Neither party has cited and the Court's research revealed no cases in which a court applied Younger Abstention in the context of federal officer removal. The Commonwealth states that "[i]n the absence of guidance from the Supreme Court, there is no clear indication that Younger does not apply to cases that have been removed, "[48] citing two cases, one from the Fourth Circuit, [49] the other from the Sixth Circuit, [50] in which Younger Abstention was applied in removed cases. Both cases, however, involved removal pursuant to 28 U.S.C. § 1441, the general removal statute. This argument is not persuasive in the context of federal officer removal because it does not address the countervailing policy of the federal officer removal statue. In fact, the Fourth Circuit has held that "the removal jurisdiction granted by § 1442(a), which is designed to protect federal employees against local prejudice, is mandatory, not discretionary, and a district court has no authority to abstain from the exercise of that jurisdiction on any ground other than the two specified in 1447(c)."[51] Accordingly, the Court should be hesitant to apply Younger abstention in the context of § 1442 removal.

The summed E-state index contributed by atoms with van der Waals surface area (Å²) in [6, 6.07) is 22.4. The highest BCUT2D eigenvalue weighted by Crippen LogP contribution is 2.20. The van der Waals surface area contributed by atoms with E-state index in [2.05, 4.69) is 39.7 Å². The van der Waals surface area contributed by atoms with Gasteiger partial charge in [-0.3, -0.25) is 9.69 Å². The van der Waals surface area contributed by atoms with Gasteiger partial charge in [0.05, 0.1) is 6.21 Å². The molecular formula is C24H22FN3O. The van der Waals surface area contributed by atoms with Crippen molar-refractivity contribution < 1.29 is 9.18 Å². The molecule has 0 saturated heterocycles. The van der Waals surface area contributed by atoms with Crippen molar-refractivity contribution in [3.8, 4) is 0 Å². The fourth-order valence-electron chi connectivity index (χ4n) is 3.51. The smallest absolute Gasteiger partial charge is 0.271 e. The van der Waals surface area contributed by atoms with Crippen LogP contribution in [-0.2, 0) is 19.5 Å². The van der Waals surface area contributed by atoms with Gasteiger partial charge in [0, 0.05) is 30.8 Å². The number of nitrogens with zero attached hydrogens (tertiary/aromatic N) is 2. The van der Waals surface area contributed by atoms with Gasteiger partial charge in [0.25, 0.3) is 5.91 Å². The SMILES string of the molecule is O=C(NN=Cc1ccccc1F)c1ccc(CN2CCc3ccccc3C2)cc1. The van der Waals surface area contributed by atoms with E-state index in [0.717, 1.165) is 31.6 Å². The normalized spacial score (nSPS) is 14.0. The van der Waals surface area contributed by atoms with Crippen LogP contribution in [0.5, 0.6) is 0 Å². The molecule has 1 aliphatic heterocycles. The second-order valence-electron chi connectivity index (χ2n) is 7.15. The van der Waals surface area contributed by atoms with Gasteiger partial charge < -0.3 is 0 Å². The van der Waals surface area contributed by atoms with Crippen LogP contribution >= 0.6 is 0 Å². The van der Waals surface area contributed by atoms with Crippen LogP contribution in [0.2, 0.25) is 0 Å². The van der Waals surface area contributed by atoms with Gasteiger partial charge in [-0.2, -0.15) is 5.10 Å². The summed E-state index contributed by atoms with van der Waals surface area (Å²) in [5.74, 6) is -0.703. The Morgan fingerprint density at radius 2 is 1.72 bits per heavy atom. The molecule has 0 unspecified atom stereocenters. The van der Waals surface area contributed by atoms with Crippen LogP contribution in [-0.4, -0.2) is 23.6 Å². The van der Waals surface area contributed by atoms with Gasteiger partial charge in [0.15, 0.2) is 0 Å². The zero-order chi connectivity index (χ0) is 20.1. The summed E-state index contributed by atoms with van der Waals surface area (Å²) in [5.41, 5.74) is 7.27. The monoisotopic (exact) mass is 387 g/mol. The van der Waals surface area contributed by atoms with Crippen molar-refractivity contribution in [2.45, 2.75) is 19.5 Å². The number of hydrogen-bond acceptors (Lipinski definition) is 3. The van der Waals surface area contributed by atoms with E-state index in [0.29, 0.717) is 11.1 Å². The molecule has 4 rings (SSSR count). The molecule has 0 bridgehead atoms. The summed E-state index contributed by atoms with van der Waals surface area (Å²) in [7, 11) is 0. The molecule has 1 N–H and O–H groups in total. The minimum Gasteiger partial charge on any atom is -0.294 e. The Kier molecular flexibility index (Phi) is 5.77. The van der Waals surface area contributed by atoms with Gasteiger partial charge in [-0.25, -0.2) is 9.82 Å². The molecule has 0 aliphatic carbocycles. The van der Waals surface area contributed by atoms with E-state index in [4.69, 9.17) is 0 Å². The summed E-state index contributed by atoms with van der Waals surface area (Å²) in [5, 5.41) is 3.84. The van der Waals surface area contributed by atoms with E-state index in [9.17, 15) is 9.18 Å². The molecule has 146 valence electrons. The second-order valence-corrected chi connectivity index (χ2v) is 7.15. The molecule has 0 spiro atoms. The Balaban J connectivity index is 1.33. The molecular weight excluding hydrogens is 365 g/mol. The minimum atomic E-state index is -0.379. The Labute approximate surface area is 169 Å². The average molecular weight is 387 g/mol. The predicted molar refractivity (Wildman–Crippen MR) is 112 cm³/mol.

However, the Court need not decide whether Younger Abstention could ever apply to a case removed pursuant to § 1441 because in this case, the state court's interest in deciding the Disqualification Motion, is outweighed by the federal interest in interpreting this federal funding statute. As stated above, the Court is not persuaded by the Attorney General Office's attempts to advance "regulation of the practice of law" as the important state interest warranting remand or abstention. This Court's decision to allow removal does not prohibit the Pennsylvania Supreme Court from regulating which attorneys may practice law in Pennsylvania or the conduct of attorneys who practice there to the extent such attorneys engage in unethical behavior or otherwise fail to comply with court rules. The Commonwealth herein seeks disqualification solely on the basis of a federal funding statute and in this context, abstention is not warranted.[52]